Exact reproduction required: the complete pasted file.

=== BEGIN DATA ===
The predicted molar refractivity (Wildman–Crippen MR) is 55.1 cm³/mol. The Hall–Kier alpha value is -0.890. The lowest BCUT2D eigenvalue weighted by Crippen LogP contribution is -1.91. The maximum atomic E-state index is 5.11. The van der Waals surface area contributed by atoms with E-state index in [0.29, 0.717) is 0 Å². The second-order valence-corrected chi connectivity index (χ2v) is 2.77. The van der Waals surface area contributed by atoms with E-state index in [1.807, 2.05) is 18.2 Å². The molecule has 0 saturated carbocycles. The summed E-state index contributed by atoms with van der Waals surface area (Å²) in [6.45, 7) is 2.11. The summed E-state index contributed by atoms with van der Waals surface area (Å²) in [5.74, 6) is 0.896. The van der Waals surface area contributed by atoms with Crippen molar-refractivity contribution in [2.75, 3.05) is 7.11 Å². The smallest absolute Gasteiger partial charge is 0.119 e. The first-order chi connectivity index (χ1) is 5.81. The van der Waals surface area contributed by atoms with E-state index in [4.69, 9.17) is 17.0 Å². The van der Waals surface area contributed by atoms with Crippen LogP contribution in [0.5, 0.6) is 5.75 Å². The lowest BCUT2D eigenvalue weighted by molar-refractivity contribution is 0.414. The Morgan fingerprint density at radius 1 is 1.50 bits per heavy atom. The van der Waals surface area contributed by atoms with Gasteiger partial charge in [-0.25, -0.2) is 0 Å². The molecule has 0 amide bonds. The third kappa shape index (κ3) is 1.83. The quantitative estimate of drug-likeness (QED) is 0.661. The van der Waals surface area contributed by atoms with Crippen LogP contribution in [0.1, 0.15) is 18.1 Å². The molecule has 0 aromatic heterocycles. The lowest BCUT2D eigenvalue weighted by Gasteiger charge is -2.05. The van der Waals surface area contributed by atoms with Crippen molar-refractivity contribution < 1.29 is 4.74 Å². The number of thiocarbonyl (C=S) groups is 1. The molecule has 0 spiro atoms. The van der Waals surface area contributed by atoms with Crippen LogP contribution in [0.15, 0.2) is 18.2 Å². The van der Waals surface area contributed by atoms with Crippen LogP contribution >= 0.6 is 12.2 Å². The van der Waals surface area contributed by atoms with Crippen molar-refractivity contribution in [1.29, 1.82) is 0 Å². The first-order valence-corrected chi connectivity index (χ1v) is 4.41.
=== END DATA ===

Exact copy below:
The predicted molar refractivity (Wildman–Crippen MR) is 55.1 cm³/mol. The Hall–Kier alpha value is -0.890. The lowest BCUT2D eigenvalue weighted by Crippen LogP contribution is -1.91. The maximum atomic E-state index is 5.11. The van der Waals surface area contributed by atoms with E-state index in [0.29, 0.717) is 0 Å². The second-order valence-corrected chi connectivity index (χ2v) is 2.77. The van der Waals surface area contributed by atoms with E-state index in [1.807, 2.05) is 18.2 Å². The molecule has 0 saturated carbocycles. The summed E-state index contributed by atoms with van der Waals surface area (Å²) in [6.45, 7) is 2.11. The summed E-state index contributed by atoms with van der Waals surface area (Å²) in [5.74, 6) is 0.896. The van der Waals surface area contributed by atoms with Crippen molar-refractivity contribution in [2.75, 3.05) is 7.11 Å². The smallest absolute Gasteiger partial charge is 0.119 e. The first-order chi connectivity index (χ1) is 5.81. The van der Waals surface area contributed by atoms with E-state index in [4.69, 9.17) is 17.0 Å². The van der Waals surface area contributed by atoms with Crippen LogP contribution in [0.5, 0.6) is 5.75 Å². The lowest BCUT2D eigenvalue weighted by molar-refractivity contribution is 0.414. The Morgan fingerprint density at radius 1 is 1.50 bits per heavy atom. The van der Waals surface area contributed by atoms with Gasteiger partial charge in [-0.25, -0.2) is 0 Å². The molecule has 0 amide bonds. The third kappa shape index (κ3) is 1.83. The quantitative estimate of drug-likeness (QED) is 0.661. The van der Waals surface area contributed by atoms with Crippen LogP contribution in [0.1, 0.15) is 18.1 Å². The molecule has 0 aromatic heterocycles. The lowest BCUT2D eigenvalue weighted by Gasteiger charge is -2.05. The van der Waals surface area contributed by atoms with Crippen molar-refractivity contribution < 1.29 is 4.74 Å². The number of thiocarbonyl (C=S) groups is 1. The molecule has 0 spiro atoms. The van der Waals surface area contributed by atoms with Crippen LogP contribution in [0.15, 0.2) is 18.2 Å². The van der Waals surface area contributed by atoms with Crippen LogP contribution >= 0.6 is 12.2 Å². The van der Waals surface area contributed by atoms with Crippen molar-refractivity contribution in [1.29, 1.82) is 0 Å². The first-order valence-corrected chi connectivity index (χ1v) is 4.41.